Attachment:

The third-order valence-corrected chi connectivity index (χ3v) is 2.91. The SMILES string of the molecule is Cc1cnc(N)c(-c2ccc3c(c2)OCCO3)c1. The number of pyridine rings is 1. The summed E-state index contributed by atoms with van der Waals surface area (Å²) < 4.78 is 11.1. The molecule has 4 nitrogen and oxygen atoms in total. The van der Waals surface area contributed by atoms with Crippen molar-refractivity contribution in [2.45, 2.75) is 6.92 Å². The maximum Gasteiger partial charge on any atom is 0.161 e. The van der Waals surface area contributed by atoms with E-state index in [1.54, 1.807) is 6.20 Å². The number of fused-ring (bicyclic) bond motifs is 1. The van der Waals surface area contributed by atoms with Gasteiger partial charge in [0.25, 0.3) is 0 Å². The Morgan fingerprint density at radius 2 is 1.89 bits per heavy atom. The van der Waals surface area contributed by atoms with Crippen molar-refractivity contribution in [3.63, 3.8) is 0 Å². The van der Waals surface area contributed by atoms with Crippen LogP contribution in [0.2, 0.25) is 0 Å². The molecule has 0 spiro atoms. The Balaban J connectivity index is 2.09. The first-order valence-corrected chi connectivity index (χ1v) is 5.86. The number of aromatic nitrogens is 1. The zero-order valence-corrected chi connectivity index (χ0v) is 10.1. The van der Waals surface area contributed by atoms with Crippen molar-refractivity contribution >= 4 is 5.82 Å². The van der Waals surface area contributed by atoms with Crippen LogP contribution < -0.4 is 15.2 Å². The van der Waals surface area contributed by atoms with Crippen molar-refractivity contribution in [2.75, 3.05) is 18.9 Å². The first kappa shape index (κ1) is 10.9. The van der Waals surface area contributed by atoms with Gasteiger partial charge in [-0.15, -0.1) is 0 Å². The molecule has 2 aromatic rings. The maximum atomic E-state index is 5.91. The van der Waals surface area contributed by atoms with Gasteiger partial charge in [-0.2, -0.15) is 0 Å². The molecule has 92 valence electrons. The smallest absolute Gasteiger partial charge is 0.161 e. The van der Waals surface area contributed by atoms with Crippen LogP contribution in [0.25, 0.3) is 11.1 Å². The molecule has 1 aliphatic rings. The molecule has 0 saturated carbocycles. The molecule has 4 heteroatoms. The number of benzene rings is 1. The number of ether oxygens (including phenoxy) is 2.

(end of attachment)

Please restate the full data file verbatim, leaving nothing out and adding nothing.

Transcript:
The third-order valence-corrected chi connectivity index (χ3v) is 2.91. The SMILES string of the molecule is Cc1cnc(N)c(-c2ccc3c(c2)OCCO3)c1. The number of pyridine rings is 1. The summed E-state index contributed by atoms with van der Waals surface area (Å²) < 4.78 is 11.1. The molecule has 4 nitrogen and oxygen atoms in total. The van der Waals surface area contributed by atoms with Crippen molar-refractivity contribution in [2.45, 2.75) is 6.92 Å². The maximum Gasteiger partial charge on any atom is 0.161 e. The van der Waals surface area contributed by atoms with E-state index in [1.54, 1.807) is 6.20 Å². The number of fused-ring (bicyclic) bond motifs is 1. The van der Waals surface area contributed by atoms with Gasteiger partial charge in [0.25, 0.3) is 0 Å². The Morgan fingerprint density at radius 2 is 1.89 bits per heavy atom. The van der Waals surface area contributed by atoms with Crippen molar-refractivity contribution in [3.63, 3.8) is 0 Å². The van der Waals surface area contributed by atoms with Crippen LogP contribution in [0.2, 0.25) is 0 Å². The molecule has 0 spiro atoms. The Balaban J connectivity index is 2.09. The first-order valence-corrected chi connectivity index (χ1v) is 5.86. The number of aromatic nitrogens is 1. The zero-order valence-corrected chi connectivity index (χ0v) is 10.1. The van der Waals surface area contributed by atoms with Crippen molar-refractivity contribution >= 4 is 5.82 Å². The van der Waals surface area contributed by atoms with Crippen LogP contribution < -0.4 is 15.2 Å². The van der Waals surface area contributed by atoms with Crippen molar-refractivity contribution in [2.75, 3.05) is 18.9 Å². The first kappa shape index (κ1) is 10.9. The van der Waals surface area contributed by atoms with Gasteiger partial charge in [-0.15, -0.1) is 0 Å². The molecule has 2 aromatic rings. The maximum atomic E-state index is 5.91. The van der Waals surface area contributed by atoms with Gasteiger partial charge in [-0.2, -0.15) is 0 Å². The molecule has 92 valence electrons. The smallest absolute Gasteiger partial charge is 0.161 e. The van der Waals surface area contributed by atoms with Crippen LogP contribution in [0.25, 0.3) is 11.1 Å². The molecule has 1 aliphatic rings. The molecule has 0 saturated carbocycles. The molecule has 4 heteroatoms. The number of benzene rings is 1. The number of ether oxygens (including phenoxy) is 2.